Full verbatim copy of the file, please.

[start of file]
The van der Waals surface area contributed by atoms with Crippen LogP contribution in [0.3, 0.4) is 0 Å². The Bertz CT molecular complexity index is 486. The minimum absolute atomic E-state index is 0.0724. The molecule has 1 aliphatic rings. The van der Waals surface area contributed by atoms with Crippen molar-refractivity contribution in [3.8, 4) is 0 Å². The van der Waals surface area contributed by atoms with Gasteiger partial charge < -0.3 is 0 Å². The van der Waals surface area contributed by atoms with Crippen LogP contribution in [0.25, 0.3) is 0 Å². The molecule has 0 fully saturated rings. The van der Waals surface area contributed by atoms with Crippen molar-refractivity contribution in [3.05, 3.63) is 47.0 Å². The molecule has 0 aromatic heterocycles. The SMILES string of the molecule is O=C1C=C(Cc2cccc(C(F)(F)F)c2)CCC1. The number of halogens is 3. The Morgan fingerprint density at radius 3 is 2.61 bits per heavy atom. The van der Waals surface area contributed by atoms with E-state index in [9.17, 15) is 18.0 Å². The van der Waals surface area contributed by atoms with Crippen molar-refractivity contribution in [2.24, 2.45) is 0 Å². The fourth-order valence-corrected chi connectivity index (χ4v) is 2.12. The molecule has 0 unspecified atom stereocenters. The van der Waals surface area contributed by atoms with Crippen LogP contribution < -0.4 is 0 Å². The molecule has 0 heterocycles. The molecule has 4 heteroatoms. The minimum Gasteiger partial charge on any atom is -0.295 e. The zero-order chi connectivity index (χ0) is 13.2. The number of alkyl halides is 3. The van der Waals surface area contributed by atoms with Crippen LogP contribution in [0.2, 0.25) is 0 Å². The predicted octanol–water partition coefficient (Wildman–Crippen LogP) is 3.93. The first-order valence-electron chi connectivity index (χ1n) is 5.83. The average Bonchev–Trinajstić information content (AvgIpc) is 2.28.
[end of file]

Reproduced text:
The van der Waals surface area contributed by atoms with Crippen LogP contribution in [0.3, 0.4) is 0 Å². The Bertz CT molecular complexity index is 486. The minimum absolute atomic E-state index is 0.0724. The molecule has 1 aliphatic rings. The van der Waals surface area contributed by atoms with Crippen molar-refractivity contribution in [3.8, 4) is 0 Å². The van der Waals surface area contributed by atoms with Gasteiger partial charge < -0.3 is 0 Å². The van der Waals surface area contributed by atoms with Crippen LogP contribution in [0.25, 0.3) is 0 Å². The molecule has 0 fully saturated rings. The van der Waals surface area contributed by atoms with Crippen molar-refractivity contribution in [3.05, 3.63) is 47.0 Å². The molecule has 0 aromatic heterocycles. The SMILES string of the molecule is O=C1C=C(Cc2cccc(C(F)(F)F)c2)CCC1. The number of halogens is 3. The Morgan fingerprint density at radius 3 is 2.61 bits per heavy atom. The van der Waals surface area contributed by atoms with E-state index in [9.17, 15) is 18.0 Å². The van der Waals surface area contributed by atoms with Crippen molar-refractivity contribution in [2.24, 2.45) is 0 Å². The fourth-order valence-corrected chi connectivity index (χ4v) is 2.12. The molecule has 0 unspecified atom stereocenters. The van der Waals surface area contributed by atoms with Crippen LogP contribution < -0.4 is 0 Å². The molecule has 0 heterocycles. The molecule has 4 heteroatoms. The minimum Gasteiger partial charge on any atom is -0.295 e. The zero-order chi connectivity index (χ0) is 13.2. The number of alkyl halides is 3. The van der Waals surface area contributed by atoms with Crippen LogP contribution in [0.2, 0.25) is 0 Å². The predicted octanol–water partition coefficient (Wildman–Crippen LogP) is 3.93. The first-order valence-electron chi connectivity index (χ1n) is 5.83. The average Bonchev–Trinajstić information content (AvgIpc) is 2.28.